Acquisition

'The end of hype for cloud'

Cloud Acquisition

Federal IT managers are moving into the heavy-lifting phase of buying and supporting cloud computing, where they will confront an often-confusing array of challenges in matching agency needs to the technology's capabilities.

"It's the end of the hype cycle for cloud services," said Mark Day, deputy assistant commissioner, integrated technology services at the General Service Administration's Federal Acquisition Service. "The real work is ahead" in establishing tried-and-true acquisition strategies for federal agencies looking to get cloud capabilities, he said.

Programs such as FedRAMP, aimed at providing uniform security capabilities for cloud services and providers, and the National Institute of Standards and Technology's efforts to provide underlying cloud standards have proven effective, Day said. But there is still a considerable amount of practical acquisition experience to be gained.

In March 26 remarks at an FCW-sponsored panel on buying into the cloud, Day said some federal CIOs still confuse managed services with cloud services. Managed services, he said, provide services for enterprise operations on a more-or-less fixed scale, while cloud services depend on a huge user base to support service prices. "Cloud shares risk across many customers. It's a matter of scale," Day said. "Shared services carve up the scale, shrinking savings and scalability."

"With managed services, the buyer pays for the cost of capacity not used," he said. With true cloud services, he explained, a user may use only 50 percent of what they expected, but the costs are absorbed by the vast user base of the provider.

Frank McNally, a former federal contracting officer who is now content developer for ASI Government's virtual acquisition office, likened cloud services to a utility company, with many users drawing from a large source, paying only for the amount they actually use.

A sometimes-hazy understanding of the cloud business case is not the only challenge, Day said. Established federal contracting vehicles can also be tricky to apply to cloud capabilities, which often cross traditional contracting lines.

"There are proponents for IDIQ [indefinite delivery, indefinite quantity] and fixed-price contracting for cloud services, said Michael McFarland, director of the office of acquisitions at GSA FAS. "A requirements contract could fit" if strong service-level agreements and performance metrics are included. "GWACs [government-wide acquisition contracts] have been used too."

The intricacies of contracting and the fluidity of vendor terminology, they said, also complicate McNally's utility analogy. "[Cloud] is like a utility model," said McFarland, "but we see cloud providers all have different models" with different pricing.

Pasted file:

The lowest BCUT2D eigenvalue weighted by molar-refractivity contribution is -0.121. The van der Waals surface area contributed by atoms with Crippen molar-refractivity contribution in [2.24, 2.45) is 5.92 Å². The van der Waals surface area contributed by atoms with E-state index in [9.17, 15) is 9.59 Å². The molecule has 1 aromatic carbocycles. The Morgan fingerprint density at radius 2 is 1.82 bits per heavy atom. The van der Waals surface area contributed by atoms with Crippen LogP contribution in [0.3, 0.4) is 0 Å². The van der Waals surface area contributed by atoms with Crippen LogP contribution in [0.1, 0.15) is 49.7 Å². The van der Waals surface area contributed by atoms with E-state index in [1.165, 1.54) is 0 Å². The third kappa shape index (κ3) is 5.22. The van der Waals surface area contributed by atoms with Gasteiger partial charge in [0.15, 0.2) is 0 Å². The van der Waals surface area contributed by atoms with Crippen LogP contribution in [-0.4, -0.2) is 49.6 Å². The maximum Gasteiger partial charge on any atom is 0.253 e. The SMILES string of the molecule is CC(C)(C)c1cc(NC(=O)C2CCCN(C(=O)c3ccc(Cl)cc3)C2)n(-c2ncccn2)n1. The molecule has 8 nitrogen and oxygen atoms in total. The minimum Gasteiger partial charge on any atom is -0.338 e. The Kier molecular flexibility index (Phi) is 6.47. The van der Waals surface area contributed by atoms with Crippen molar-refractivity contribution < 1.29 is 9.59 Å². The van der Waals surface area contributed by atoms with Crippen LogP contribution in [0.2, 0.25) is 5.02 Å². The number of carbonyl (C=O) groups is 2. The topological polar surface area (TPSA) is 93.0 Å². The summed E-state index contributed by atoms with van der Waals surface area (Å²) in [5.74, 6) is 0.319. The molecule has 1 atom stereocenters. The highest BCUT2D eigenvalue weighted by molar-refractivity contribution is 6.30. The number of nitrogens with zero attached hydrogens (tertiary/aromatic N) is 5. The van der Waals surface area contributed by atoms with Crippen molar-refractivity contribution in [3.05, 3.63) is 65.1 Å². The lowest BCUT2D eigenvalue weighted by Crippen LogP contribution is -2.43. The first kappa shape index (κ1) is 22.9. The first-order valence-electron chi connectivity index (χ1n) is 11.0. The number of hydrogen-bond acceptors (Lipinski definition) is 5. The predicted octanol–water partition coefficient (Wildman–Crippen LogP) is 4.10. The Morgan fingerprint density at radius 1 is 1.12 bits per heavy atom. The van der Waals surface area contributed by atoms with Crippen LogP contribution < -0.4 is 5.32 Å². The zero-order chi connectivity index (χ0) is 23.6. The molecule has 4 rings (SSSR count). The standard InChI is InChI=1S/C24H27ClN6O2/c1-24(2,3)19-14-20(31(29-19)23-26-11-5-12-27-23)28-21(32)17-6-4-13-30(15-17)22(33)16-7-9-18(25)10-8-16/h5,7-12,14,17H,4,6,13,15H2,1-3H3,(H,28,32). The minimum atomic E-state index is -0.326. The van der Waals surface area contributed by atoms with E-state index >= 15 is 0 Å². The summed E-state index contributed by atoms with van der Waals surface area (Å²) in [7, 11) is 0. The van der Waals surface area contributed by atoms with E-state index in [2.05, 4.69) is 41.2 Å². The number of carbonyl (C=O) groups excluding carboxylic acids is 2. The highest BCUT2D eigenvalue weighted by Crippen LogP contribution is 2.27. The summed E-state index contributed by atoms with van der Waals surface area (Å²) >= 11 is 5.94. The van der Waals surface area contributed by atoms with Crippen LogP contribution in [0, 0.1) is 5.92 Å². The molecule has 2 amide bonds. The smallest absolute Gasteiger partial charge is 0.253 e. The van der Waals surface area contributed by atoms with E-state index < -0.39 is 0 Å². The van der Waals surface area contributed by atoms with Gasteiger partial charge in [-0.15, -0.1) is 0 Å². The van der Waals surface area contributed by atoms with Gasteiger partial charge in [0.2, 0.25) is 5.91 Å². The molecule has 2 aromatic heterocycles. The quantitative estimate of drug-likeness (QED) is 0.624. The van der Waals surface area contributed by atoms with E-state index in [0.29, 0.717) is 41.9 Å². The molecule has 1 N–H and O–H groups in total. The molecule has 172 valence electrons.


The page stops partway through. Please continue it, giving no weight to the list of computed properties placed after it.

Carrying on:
Cloud brokers -- third-party entities that act as intermediaries between cloud providers and buyers -- present an even more complicated acquisition proposition.

Ultimately, Day and McFarland said, federal contracting officials are still working on how to handle cloud acquisition.

To come to a more practical acquisition strategy, they said, federal IT managers must more effectively communicate cloud's business model and what it can accomplish. At the same time, federal contracting officials should more clearly communicate their complicated work to IT. Defining what cloud services are and what is expected from them will also help.

McNally offered some practical advice, using commercial business cloud services as a guide. He said contracting officers shouldn't prescribe details like the number of servers and their configuration, site inspections and audit requirements.

"Stay within commercially acceptable lanes. Lengthy service level agreements can also hamper some of the cost efficiencies for cloud services," said McNally. "Focus on outcomes. Stay out of the weeds."

Despite the complicated environment cloud services inhabit, Day expressed confidence that federal contractors and IT managers will get the hang of it. "We will figure out the answers and this will take off," he said.

About the Author

Mark Rockwell is a staff writer covering acquisition, procurement and homeland security. Contact him at mrockwell@fcw.com or follow him on Twitter at @MRockwell4.

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Reader comments

Thu, Mar 27, 2014

Mr. McNally is not saying anything new. Contract Management Magazine published an article "Utilitization of Cloud" 2 years ago. The problem with the analogy is looking at it as a utility for the purposes of understanding cloud, and treating it as a utility for contractual purposes, are two completely different things. Does it matter who provides your kilowatts to your home? No. A kilowatt is a kilowatt. Does it matter who provides your water to your home? No. A gallon is a gallon. Company aside the end product is no different. The same cannot be said of cloud. Differences in the pricing, structure, delivery, and terms exist. A CO needs to be more aware of this, and analogies can over simplify and confuse.

Thu, Mar 27, 2014

Agreed, cloud should no longer be a mystery and nor should the already available (and proven) acquisition strategies to make it happen. Ordering Agencies should simply state their objectives or identify specific SOW tasks, issue the requirement on GSA Schedule 70, and allow any of the hundreds of primes to compete for the business that have Cloud Service Provider (e.g. AWS, Microsoft, Terremark, etc.) SKUs on their contracts already or form CTAs with Schedule 70 primes who do. End the hype, the unecessary "specialty BPAs" and tax dollar wasting limited competition GWACs and Agency IDIQs and let's get to work.

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